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Ms. Gartner makes important points. The American Academy of Pediatrics (AAP) states that "exclusive breastfeeding is sufficient to support optimal growth and development for approximately the first six months of life . . ." and that "supplements (water, glucose water, formula, and other fluids) should not be given to breastfeeding newborn infants unless ordered by a physician when a medical indication exists." 1 In my article I used the Centers for Disease Control and Prevention's (CDC's) previous definition of exclusive breastfeeding 2; the more recent AAP recommendation was issued this year. (Beginning in January 2004, the CDC's definition of exclusive breastfeeding explicitly rules out water.)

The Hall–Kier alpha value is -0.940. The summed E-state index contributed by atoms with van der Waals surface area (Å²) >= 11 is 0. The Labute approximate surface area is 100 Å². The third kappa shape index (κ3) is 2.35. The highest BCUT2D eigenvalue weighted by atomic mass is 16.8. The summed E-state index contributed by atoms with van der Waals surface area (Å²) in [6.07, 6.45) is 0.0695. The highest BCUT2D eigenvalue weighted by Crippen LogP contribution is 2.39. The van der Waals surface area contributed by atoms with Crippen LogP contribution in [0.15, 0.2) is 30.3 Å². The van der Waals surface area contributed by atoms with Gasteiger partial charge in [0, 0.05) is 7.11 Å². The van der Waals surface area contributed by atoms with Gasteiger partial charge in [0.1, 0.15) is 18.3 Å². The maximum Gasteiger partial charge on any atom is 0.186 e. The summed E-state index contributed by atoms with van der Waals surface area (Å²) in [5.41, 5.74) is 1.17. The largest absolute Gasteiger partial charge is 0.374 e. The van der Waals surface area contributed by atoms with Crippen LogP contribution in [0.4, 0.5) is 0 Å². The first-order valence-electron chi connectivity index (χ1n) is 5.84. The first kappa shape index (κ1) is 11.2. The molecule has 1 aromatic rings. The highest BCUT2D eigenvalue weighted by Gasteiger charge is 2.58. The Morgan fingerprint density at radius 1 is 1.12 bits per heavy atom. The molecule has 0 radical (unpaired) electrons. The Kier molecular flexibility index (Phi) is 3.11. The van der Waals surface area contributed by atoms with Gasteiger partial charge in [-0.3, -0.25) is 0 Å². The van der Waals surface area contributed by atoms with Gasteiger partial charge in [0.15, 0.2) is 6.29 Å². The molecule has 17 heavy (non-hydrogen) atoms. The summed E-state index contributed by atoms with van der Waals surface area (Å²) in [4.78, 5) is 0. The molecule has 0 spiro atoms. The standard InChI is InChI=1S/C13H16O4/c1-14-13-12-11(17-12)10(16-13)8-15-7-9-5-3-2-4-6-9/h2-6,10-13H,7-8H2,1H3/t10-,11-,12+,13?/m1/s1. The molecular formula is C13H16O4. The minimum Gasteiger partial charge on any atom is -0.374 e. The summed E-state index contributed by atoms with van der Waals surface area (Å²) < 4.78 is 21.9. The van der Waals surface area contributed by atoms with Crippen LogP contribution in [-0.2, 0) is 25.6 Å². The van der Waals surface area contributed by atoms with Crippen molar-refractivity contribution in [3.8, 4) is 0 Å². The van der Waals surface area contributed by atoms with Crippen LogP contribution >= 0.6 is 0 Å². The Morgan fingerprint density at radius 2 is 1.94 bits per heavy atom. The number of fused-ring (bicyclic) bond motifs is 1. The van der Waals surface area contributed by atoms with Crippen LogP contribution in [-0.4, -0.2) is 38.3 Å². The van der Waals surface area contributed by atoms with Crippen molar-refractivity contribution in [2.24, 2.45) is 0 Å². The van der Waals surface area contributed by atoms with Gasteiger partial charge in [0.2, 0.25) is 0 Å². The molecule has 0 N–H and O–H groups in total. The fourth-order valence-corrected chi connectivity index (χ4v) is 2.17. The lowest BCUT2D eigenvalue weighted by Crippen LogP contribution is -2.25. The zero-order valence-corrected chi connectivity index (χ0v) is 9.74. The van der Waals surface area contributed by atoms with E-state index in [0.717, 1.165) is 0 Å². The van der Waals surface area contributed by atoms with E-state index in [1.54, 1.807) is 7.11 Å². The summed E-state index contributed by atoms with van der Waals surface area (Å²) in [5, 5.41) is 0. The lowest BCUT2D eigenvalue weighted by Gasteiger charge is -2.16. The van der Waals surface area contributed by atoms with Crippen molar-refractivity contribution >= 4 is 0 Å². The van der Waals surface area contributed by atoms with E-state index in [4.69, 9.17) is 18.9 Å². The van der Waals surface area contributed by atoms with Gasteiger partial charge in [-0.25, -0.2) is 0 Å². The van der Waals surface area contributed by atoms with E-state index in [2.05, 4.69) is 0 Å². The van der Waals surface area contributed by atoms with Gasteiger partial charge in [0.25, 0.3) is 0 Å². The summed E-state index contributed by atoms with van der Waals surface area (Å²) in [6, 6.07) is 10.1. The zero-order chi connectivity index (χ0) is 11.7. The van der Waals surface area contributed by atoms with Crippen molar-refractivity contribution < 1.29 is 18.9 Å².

Ms. Gartner is correct: no extra food or equipment are required for breastfeeding. But even when you factor in the potential costs of food for optimal health and breast pump equipment, breastfeeding is still less expensive than formula feeding.




1. Gartner LM, et al. American Academy of Pediatrics Section on Breastfeeding. Breastfeeding and the use of human milk. Pediatrics 2005;115(2):496-506. [Context Link]


2. Centers for Disease Control and Prevention. Breastfeeding practices: results from the 2003 National Immunization Survey. 2004. [Context Link]